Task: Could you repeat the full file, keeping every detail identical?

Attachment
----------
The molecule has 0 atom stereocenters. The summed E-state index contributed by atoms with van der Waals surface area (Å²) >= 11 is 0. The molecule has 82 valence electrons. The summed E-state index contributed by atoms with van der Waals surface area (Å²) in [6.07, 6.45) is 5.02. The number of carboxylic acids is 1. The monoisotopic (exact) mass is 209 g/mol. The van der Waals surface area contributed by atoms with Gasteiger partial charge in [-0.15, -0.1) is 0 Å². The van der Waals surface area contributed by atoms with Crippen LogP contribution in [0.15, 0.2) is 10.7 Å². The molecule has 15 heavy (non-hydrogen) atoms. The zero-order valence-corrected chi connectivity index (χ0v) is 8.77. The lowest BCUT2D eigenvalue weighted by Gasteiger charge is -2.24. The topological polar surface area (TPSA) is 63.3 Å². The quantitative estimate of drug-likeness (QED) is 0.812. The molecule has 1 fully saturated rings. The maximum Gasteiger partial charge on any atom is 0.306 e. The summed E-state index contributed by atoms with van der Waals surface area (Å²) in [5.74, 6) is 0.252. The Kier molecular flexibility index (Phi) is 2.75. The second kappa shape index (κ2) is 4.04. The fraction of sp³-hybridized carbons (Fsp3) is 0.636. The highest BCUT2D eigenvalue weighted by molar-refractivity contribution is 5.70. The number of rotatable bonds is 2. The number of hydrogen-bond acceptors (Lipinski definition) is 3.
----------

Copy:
The molecule has 0 atom stereocenters. The summed E-state index contributed by atoms with van der Waals surface area (Å²) >= 11 is 0. The molecule has 82 valence electrons. The summed E-state index contributed by atoms with van der Waals surface area (Å²) in [6.07, 6.45) is 5.02. The number of carboxylic acids is 1. The monoisotopic (exact) mass is 209 g/mol. The van der Waals surface area contributed by atoms with Gasteiger partial charge in [-0.15, -0.1) is 0 Å². The van der Waals surface area contributed by atoms with Crippen LogP contribution in [0.15, 0.2) is 10.7 Å². The molecule has 15 heavy (non-hydrogen) atoms. The zero-order valence-corrected chi connectivity index (χ0v) is 8.77. The lowest BCUT2D eigenvalue weighted by Gasteiger charge is -2.24. The topological polar surface area (TPSA) is 63.3 Å². The quantitative estimate of drug-likeness (QED) is 0.812. The molecule has 1 fully saturated rings. The maximum Gasteiger partial charge on any atom is 0.306 e. The summed E-state index contributed by atoms with van der Waals surface area (Å²) in [5.74, 6) is 0.252. The Kier molecular flexibility index (Phi) is 2.75. The second kappa shape index (κ2) is 4.04. The fraction of sp³-hybridized carbons (Fsp3) is 0.636. The highest BCUT2D eigenvalue weighted by molar-refractivity contribution is 5.70. The number of rotatable bonds is 2. The number of hydrogen-bond acceptors (Lipinski definition) is 3.